Not Looking for Work: Labor-Force Participation Hits 35-Year Low

By:  Peter Coy

A job seeker speaks to a résumé professional at a National Career Fairs job fair in Arlington, Va., on Jan. 30

The unemployment rate fell in August but for the worst of reasons: Many Americans stopped looking for work so they weren’t counted among the unemployed. What’s harder to tell is why they stopped looking. The political right chalks it up to laziness and government coddling, while the political left says people are giving up looking because a dysfunctional economy isn’t producing enough jobs.

The Bureau of Labor Statistics said the August unemployment rate was 7.3 percent, down a tick from 7.4 percent in July. The worrisome part is why the rate fell. The size of the workforce declined by about 300,000 and the participation rate fell to 63.2 percent from 63.4 percent—the lowest since August 1978. The participation rate is the number of people either working or actively searching for work as a share of the working-age population. It rose steadily over the years as more women entered the workforce before falling sharply in the 2007-09 recession, and it hasn’t recovered since.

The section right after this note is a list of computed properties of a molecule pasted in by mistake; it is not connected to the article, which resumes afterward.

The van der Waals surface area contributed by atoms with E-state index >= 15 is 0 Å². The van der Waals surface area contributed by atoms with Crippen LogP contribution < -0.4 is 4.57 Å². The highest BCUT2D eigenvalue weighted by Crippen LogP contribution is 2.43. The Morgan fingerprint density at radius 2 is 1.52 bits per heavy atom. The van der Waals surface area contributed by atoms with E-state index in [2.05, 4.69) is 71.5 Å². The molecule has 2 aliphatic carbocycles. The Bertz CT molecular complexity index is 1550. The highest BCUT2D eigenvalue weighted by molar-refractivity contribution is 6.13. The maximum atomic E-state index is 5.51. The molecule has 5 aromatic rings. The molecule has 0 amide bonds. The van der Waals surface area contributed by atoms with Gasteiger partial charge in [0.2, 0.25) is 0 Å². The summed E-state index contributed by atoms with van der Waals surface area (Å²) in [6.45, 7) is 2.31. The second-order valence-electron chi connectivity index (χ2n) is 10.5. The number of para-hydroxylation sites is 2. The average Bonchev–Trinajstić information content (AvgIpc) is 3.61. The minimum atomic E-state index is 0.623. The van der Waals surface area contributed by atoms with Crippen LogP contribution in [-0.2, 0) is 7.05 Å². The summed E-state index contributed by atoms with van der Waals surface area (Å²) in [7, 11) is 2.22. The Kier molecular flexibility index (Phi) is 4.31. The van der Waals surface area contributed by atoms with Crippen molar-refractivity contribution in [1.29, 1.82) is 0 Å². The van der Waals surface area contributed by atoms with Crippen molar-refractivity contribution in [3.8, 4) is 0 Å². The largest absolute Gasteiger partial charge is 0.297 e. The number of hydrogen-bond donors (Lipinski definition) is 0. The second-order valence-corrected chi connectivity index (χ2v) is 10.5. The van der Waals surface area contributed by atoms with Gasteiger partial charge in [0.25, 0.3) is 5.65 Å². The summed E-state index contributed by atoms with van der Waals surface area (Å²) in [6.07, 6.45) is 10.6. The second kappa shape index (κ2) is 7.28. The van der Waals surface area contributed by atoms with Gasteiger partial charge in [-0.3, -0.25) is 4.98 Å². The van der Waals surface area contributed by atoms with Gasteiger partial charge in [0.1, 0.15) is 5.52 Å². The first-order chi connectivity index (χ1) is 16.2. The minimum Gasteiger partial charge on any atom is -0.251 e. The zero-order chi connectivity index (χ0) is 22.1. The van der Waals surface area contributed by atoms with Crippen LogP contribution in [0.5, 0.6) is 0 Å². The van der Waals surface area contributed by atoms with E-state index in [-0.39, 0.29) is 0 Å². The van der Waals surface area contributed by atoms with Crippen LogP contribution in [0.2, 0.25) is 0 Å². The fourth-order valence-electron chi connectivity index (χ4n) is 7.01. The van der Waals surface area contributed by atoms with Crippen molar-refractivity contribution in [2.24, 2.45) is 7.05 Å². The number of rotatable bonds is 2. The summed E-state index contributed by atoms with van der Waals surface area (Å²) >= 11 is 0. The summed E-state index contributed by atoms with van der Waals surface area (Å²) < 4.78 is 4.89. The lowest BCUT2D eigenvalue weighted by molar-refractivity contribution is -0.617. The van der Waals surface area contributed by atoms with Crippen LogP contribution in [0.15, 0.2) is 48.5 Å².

Also disappointing was the payroll report. While the 169,000 added to employers’ payrolls in August wasn’t far below the 180,000 median prediction of economists surveyed by Bloomberg, there was a downward revision of 74,000 jobs to the previous two months’ reports. The government said June payrolls grew by only 172,000, rather than 188,000; July’s grew by only 102,000, instead of 162,000. In other words, while employment did grow in August, it was from a substantially lower starting point than previously believed.

Some quick reactions from observers:

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